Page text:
Cubital Tunnel Surgery
Cubital tunnel release surgery is done to help people with cubital tunnel syndrome. It is important to understand this surgery is good at preventing a person’s symptoms from getting worse. Surgery is less helpful in returning people to normal. In some cases, a person’s symptoms of numbness and weakness may improve. In many cases however, these symptoms of numbness and weakness will be permanent.
SOMETIMES CUBITAL TUNNEL SYNDROME NEEDS AN OPERATION RIGHT AWAY. PLEASE SEE YOUR DOCTOR.
What happens during Surgery?
Surgery takes about 20 minutes. It is done with general anesthesia meaning the person is asleep. During surgery a 3 inch incision is made on the inside of the elbow over the ulnar nerve. The nerve is released from scar tissue. It will either be left in its original place or moved towards the front of the elbow.
Immediately after Surgery
When the person wakes up from surgery they are usually in the recovery room where they will spend 1 to 3 hours. They will be allowed to go home when they are awake enough. The person will go home in a sling. The person cannot drive or take public transportation home. They must have a ride.
A person may have questions following your surgery. Many of these frequently asked questions surgery questions can be answered here.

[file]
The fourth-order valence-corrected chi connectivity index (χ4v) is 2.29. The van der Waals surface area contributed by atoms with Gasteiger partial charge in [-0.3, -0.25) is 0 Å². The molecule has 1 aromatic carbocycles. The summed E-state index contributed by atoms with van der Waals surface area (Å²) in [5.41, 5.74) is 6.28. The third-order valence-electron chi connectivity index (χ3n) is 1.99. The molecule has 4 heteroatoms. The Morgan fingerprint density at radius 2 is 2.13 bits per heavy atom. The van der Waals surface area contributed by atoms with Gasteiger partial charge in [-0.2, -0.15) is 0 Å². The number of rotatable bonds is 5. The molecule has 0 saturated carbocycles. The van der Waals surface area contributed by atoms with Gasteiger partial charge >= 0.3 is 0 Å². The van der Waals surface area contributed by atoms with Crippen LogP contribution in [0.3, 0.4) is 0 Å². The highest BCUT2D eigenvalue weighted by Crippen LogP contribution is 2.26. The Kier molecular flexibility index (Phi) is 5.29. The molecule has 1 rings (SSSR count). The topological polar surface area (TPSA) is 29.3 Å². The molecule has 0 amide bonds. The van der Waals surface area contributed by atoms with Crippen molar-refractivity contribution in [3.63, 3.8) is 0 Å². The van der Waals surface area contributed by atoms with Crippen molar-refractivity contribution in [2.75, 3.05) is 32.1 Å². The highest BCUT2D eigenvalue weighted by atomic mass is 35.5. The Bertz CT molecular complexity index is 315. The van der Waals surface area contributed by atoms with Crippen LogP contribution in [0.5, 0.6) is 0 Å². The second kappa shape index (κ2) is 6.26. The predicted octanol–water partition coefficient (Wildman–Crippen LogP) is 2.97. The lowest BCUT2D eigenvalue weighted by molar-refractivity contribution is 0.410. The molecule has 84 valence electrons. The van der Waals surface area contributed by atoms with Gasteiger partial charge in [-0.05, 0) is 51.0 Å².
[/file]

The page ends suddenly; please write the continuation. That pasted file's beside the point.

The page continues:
What to expect after Surgery: week 0 through week 6
After cubital tunnel release surgery, the person may be asked to stay in a sling for 2 weeks. Therapy is sometimes used depending on the person’s range-of-motion.
- Pain: Right after surgery, the elbow will hurt. Pain is expected. The person will be given pain medications to go home with. The pain medications will help with the pain but will not remove the pain. By day 5 after surgery almost all people have stopped taking the pain medication. It is important to stop taking the pain medications because pain at the repair site is protective. People who continue to take the pain medications have a much greater chance of the surgery not working.
- Therapy: Therapy for elbow range-of-motion is only sometimes needed.
- Precautions: The person is usually allowed to use their hand right away but their arm is to be kept in a sling for 2 weeks. The person can come out of the sling to move the elbow throughout the day. After 2 weeks the person no longer needs the sling and they can resume their normal activities.
- Work: If a person returns to work they must follow the above precautions.
What to expect after Surgery: week 6 through week 12
- Pain: Most people have minimal to no pain.
- Therapy: The person is usually doing most of their normal activities. Heavy lifting is ok.
- Precautions: Usually there are no precautions after 2 weeks
- Work: Most people (even manual laborers) have returned to work.
Numbness and Weakness after Surgery
Surgery for cubital tunnel syndrome is good at stopping the numbness and/or weakness from getting worse. The surgery is less effective at reversing the numbness and/or weakness. However, in some people the numbness/tingling/weakness will get better over time. This process can take up to 1 year.